Scherer says his family was able to find "high-quality and lightly worn" items for their kids at their local consignment store—and were able to sell baby items they had as well. "When factoring in both the discounts on purchased items and store credits earned on our items placed for sale, our overall savings have been significant," says Scherer.

Marissa Zen, frugal living parent blogger at Squirrels of a Feather, says parents can find some great deals on baby items in thrift stores, or online though sites and apps such as Mercari, OfferUp, and eBay. "Buying baby clothes used is a great way to save money. Just make sure to wash them first before you put them on your baby to remove any trace of dust or chemicals," advises Zen.

3. Shoes

Shoes for those teeny-tiny feet are equally adorable, but once again, they grow fast. "Babies usually grow out of their shoes in a matter of months, so why invest in new shoes when you can get barely used ones at a fraction of the price?" says Elizabeth Hicks, mom and co-founder of Parenting Nerd. Hicks recommends ThredUP for high-quality used clothing and shoes that can be 30 to 80 percent off the retail price.

"Particularly with infants and babies, their shoes are more for show than anything else since they aren't walking until around the age of one," says Harrison. So you can still buy the tiny shoes—and get more bang for your buck.

4. Toys

Toys are another baby item that you can buy used. "No matter if they are wood or plastic, baby toys are easy to wipe down with anti-bacterial wipes to remove any pesky germs, so don't think twice about buying used baby toys," says Zen. She suggests joining a local Buy Nothing group on Facebook—a project where people post things they would like to lend or give away for free. "This is the #1 money-saving tip for frugal moms everywhere," says Zen. If you're pregnant, Zen suggests signing up well in advance of your due date, and checking often as good deals go fast. Facebook Marketplace is also a great place to check for baby items.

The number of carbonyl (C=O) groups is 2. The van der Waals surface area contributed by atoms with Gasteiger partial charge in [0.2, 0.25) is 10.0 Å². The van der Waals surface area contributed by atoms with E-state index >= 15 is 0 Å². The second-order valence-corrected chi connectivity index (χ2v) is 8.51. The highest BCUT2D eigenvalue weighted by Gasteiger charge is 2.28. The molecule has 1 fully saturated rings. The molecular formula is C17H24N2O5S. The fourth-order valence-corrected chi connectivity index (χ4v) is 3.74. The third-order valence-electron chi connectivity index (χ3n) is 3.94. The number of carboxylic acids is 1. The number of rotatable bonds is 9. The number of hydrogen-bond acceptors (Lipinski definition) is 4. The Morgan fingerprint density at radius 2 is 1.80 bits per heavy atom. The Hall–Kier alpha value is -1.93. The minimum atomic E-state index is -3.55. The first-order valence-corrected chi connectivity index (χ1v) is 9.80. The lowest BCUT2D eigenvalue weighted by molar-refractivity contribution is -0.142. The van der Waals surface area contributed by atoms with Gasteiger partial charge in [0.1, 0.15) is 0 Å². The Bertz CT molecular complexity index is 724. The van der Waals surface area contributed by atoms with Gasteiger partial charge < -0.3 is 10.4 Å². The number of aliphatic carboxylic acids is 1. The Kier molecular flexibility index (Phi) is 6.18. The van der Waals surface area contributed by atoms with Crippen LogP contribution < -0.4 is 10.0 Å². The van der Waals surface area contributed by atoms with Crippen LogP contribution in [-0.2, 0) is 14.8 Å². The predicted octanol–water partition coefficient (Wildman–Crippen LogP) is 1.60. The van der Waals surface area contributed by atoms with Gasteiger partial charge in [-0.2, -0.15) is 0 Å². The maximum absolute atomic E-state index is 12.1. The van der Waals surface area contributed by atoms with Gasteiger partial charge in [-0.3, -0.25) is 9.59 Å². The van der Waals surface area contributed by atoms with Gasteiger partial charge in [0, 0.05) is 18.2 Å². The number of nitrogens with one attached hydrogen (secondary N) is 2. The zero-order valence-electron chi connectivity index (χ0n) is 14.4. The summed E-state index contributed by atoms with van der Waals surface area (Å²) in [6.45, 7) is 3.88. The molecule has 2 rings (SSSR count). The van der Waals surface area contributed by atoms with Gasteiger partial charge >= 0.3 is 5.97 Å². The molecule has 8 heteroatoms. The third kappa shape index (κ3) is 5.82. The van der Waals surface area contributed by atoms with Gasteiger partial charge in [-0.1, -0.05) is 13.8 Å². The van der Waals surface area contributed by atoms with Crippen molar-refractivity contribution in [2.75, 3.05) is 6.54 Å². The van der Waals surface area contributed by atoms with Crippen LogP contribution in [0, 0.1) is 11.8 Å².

Harrison suggests visiting your local library, as many offer bags of age-appropriate toys, crafts, and books that you can borrow. "Kids grow tired of the same toys, so being able to get a new set every couple of months is wonderful! It can also help you maintain a more minimalistic home," says Harrison.

5. Strollers

There are some really fancy and expensive strollers out there—and you could find a safe, functional stroller for a fraction of the cost by buying it used. "Purchasing used strollers can help you save on an item that you
will probably only use for a year," says Annette Harris, founder of Harris Financial Coaching.

Hillary Swetz, owner of frugal living site Homegrown Hillary, found a double baby jogger stroller on a Buy Nothing Facebook group that retails for $200. "[Strollers] can get very pricey, and are usually made well enough to last though multiple children and even families."

Bottom Line: While you don't have to buy all of your baby's items used, it is a great option to consider to help you save and make the most of your money, especially considering the short time your baby will likely use these items. Just know that there are options available to you, and you can score essential baby buys at a much lower price. Your wallet will thank you.